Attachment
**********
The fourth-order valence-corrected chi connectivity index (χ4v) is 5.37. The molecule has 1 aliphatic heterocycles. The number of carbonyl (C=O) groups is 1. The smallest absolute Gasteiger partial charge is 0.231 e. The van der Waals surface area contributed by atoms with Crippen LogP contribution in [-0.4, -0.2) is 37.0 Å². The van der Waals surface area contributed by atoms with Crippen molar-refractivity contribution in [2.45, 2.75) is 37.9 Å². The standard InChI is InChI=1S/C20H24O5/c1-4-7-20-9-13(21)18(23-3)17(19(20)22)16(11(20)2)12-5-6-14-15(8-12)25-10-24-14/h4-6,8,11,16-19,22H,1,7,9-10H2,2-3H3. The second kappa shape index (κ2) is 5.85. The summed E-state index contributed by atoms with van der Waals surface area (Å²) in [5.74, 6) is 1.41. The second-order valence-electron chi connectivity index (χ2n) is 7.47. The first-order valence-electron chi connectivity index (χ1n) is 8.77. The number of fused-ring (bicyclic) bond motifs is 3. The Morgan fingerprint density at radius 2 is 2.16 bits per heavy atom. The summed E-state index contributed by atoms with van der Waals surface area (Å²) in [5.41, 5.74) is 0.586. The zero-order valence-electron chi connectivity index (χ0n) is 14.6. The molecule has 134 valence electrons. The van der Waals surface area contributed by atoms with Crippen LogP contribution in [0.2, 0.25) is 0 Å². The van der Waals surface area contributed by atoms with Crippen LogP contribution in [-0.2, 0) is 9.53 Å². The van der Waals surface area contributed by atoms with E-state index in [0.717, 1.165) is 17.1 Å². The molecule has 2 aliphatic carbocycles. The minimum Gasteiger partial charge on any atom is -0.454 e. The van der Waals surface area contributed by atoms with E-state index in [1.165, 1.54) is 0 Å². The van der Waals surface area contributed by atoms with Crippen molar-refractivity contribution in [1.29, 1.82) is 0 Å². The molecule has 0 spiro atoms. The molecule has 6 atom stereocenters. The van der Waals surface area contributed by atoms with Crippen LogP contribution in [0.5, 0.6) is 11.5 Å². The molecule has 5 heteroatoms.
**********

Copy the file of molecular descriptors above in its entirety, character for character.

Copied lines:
The fourth-order valence-corrected chi connectivity index (χ4v) is 5.37. The molecule has 1 aliphatic heterocycles. The number of carbonyl (C=O) groups is 1. The smallest absolute Gasteiger partial charge is 0.231 e. The van der Waals surface area contributed by atoms with Crippen LogP contribution in [-0.4, -0.2) is 37.0 Å². The van der Waals surface area contributed by atoms with Crippen molar-refractivity contribution in [2.45, 2.75) is 37.9 Å². The standard InChI is InChI=1S/C20H24O5/c1-4-7-20-9-13(21)18(23-3)17(19(20)22)16(11(20)2)12-5-6-14-15(8-12)25-10-24-14/h4-6,8,11,16-19,22H,1,7,9-10H2,2-3H3. The second kappa shape index (κ2) is 5.85. The summed E-state index contributed by atoms with van der Waals surface area (Å²) in [5.74, 6) is 1.41. The second-order valence-electron chi connectivity index (χ2n) is 7.47. The first-order valence-electron chi connectivity index (χ1n) is 8.77. The number of fused-ring (bicyclic) bond motifs is 3. The Morgan fingerprint density at radius 2 is 2.16 bits per heavy atom. The summed E-state index contributed by atoms with van der Waals surface area (Å²) in [5.41, 5.74) is 0.586. The zero-order valence-electron chi connectivity index (χ0n) is 14.6. The molecule has 134 valence electrons. The van der Waals surface area contributed by atoms with Crippen LogP contribution in [0.2, 0.25) is 0 Å². The van der Waals surface area contributed by atoms with Crippen LogP contribution in [-0.2, 0) is 9.53 Å². The van der Waals surface area contributed by atoms with E-state index in [0.717, 1.165) is 17.1 Å². The molecule has 2 aliphatic carbocycles. The minimum Gasteiger partial charge on any atom is -0.454 e. The van der Waals surface area contributed by atoms with E-state index in [1.165, 1.54) is 0 Å². The van der Waals surface area contributed by atoms with Crippen molar-refractivity contribution in [1.29, 1.82) is 0 Å². The molecule has 0 spiro atoms. The molecule has 6 atom stereocenters. The van der Waals surface area contributed by atoms with Crippen LogP contribution in [0.5, 0.6) is 11.5 Å². The molecule has 5 heteroatoms.